? Letter to Supermarkets to Improve Pig Welfare
The World Animal Protection has a letter that you can sign to your chosen local supermarket with specific asks which are tailored to raise their pig welfare standards above those they describe on their websites.
? Concerning Developments
Next year, DEFRA plans to scrap the Common Agricultural Policy’s greening measures – which includes sustainable land use practices such as permanent pasture protection, ecological focus areas and crop diversification – claiming that ‘less bureaucracy will be welcome to farmers’. The RSPB have raised their concerns that this ‘sends a signal to farmers that nature doesn’t matter’ as farmers will continue to receive the payments without having to comply with the greening measures as they did before.
On top of this, there is increasing concern that the transition period from the current CAP system to the new ‘public money for public goods’ subsidy scheme – which rightly prioritises green land use practice – will not be supportive enough to see farmers through the change of system.
On Farming Today (3.53mins) George Eustice, Secretary of State for Environment, Food and Rural Affairs (DEFRA) explains how Sustainable Farm Incentive (SFI) payments will be introduced in 2021 to support farmers through this transition period. However, to receive the payment, farmers will have to comply with greening measures such as improving water quality and soil health, sensitive hedge management and integrated pest management, that may soak up all the payment so won’t actually help them to stay in business. Alarmingly his answer to that is that there is an exit scheme to help farmers retire with dignity!!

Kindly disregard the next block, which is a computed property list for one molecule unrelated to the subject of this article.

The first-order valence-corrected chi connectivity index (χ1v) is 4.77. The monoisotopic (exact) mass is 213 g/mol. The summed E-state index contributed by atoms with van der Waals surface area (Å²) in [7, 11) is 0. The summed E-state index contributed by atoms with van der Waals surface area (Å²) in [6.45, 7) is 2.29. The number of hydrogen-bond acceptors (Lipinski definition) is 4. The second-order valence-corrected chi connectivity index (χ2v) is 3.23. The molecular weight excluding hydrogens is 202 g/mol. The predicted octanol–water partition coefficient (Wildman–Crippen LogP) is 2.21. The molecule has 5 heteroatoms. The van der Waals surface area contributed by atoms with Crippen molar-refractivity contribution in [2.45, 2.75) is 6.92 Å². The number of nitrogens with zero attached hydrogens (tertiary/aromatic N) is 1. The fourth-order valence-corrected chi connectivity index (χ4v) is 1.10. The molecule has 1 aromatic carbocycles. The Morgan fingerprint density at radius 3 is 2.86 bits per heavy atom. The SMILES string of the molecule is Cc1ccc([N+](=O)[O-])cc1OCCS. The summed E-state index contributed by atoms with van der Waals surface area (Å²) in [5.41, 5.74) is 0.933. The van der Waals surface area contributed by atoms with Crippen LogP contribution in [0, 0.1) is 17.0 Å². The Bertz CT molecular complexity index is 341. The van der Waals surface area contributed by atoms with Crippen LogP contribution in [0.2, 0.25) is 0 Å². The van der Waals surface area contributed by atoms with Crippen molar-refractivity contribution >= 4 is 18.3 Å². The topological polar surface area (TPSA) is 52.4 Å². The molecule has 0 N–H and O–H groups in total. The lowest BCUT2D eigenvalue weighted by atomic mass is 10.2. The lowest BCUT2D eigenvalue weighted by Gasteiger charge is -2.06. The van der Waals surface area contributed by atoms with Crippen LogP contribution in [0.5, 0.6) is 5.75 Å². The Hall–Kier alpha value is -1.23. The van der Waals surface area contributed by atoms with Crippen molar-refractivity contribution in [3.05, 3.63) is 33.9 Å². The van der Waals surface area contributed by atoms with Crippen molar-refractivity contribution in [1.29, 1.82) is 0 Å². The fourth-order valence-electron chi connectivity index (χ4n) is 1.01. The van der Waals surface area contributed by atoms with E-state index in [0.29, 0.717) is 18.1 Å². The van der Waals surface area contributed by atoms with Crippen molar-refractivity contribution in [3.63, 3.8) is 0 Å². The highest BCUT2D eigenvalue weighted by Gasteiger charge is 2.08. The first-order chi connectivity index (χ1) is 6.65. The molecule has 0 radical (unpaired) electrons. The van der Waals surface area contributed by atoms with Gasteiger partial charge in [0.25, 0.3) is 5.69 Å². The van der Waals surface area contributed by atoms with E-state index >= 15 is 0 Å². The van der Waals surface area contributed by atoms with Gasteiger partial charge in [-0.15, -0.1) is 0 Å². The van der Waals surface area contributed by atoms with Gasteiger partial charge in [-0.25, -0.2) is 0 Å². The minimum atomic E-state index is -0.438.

? Taiwan Protests Continue
Legislators from Taiwan’s main opposition party Kuomintang (KMT) have thrown pig guts and exchanged punches with other MPs in parliament in the latest attempt by opposition members to try and stop the Premier from easing restrictions to allow pork imports from the US containing ractopamine, a muscle-builder banned in 160 countries because of risks to human health. Hopefully this will be a warning to Boris not to allow ractopamine into the UK in his hunger for global trading partners – or else!
☣️ Manufacturing Doubt about Agroecology
The Bill and Melinda Gates Foundation (BMGF) is pumping billions of dollars into an anti-agroecology rhetoric. Their foundation is funding the Cornell Alliance for Science (CAS) who are overwhelmingly supporting biotech as a solution to the food system crises we face, and discrediting agroecology as a limited set of agricultural practices which involves a glorification of the past and a rejection of the modern. This is despite overwhelming support for agroecology from NGO, experts and farmers all over the world. It begs the question, whom does Bill, Melinda and CAS’s network serve, and to what end? We think its propaganda to further the corporate-controlled agricultural model.
‘[CAS’s] latest tactic was a webinar in what is a well-funded disinformation campaign to co-opt and neuter the transformative concept of agroecology, while promoting agribusiness-driven solutions to agriculture through proprietary science and technological innovation. In fact, it was for this very reason that just three days before, two agroecologists that had been invited to participate stepped down from the panel, citing bias.’
In case you didn’t reach the end of last week’s very long newsletter, this is the link to the section that gives more information about PhilanthroCapitalism.
Forgive me for pointing out that, while we receive some one-off donations, I am funding Farms Not Factories myself, and if we are to continue to fight the cruel, antibiotic-led factory farm system, we will need some regular donations from like-minded people. Please consider a monthly subscription of £2/month and help us support a network of smaller scale, humane and healthy UK pig farms, local abattoirs and butchers.
Tracy Worcester, Director